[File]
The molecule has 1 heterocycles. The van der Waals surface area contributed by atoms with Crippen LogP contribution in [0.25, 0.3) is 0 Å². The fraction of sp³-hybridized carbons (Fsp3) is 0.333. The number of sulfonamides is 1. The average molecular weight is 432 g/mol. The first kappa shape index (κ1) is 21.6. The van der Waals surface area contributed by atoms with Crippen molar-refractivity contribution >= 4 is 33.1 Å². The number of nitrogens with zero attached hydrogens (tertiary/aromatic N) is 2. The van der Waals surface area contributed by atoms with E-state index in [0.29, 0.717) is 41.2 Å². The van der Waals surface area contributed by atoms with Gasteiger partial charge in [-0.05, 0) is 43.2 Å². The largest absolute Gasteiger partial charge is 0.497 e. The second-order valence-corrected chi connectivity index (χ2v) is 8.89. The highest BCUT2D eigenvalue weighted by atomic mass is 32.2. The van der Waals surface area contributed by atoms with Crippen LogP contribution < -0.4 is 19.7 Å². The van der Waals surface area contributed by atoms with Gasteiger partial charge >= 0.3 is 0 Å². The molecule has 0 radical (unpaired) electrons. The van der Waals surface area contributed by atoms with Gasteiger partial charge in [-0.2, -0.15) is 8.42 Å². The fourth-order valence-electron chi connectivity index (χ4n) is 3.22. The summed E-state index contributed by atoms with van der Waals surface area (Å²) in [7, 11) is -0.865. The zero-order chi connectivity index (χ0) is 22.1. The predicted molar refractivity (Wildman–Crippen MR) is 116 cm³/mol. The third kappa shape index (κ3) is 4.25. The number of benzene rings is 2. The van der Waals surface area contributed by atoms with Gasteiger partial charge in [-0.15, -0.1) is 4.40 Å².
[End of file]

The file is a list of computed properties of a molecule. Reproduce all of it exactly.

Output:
The molecule has 1 heterocycles. The van der Waals surface area contributed by atoms with Crippen LogP contribution in [0.25, 0.3) is 0 Å². The fraction of sp³-hybridized carbons (Fsp3) is 0.333. The number of sulfonamides is 1. The average molecular weight is 432 g/mol. The first kappa shape index (κ1) is 21.6. The van der Waals surface area contributed by atoms with Crippen molar-refractivity contribution >= 4 is 33.1 Å². The number of nitrogens with zero attached hydrogens (tertiary/aromatic N) is 2. The van der Waals surface area contributed by atoms with E-state index in [0.29, 0.717) is 41.2 Å². The van der Waals surface area contributed by atoms with Gasteiger partial charge in [-0.05, 0) is 43.2 Å². The largest absolute Gasteiger partial charge is 0.497 e. The second-order valence-corrected chi connectivity index (χ2v) is 8.89. The highest BCUT2D eigenvalue weighted by atomic mass is 32.2. The van der Waals surface area contributed by atoms with Crippen LogP contribution < -0.4 is 19.7 Å². The van der Waals surface area contributed by atoms with Gasteiger partial charge >= 0.3 is 0 Å². The molecule has 0 radical (unpaired) electrons. The van der Waals surface area contributed by atoms with Gasteiger partial charge in [-0.2, -0.15) is 8.42 Å². The fourth-order valence-electron chi connectivity index (χ4n) is 3.22. The summed E-state index contributed by atoms with van der Waals surface area (Å²) in [7, 11) is -0.865. The zero-order chi connectivity index (χ0) is 22.1. The predicted molar refractivity (Wildman–Crippen MR) is 116 cm³/mol. The third kappa shape index (κ3) is 4.25. The number of benzene rings is 2. The van der Waals surface area contributed by atoms with Gasteiger partial charge in [-0.15, -0.1) is 4.40 Å².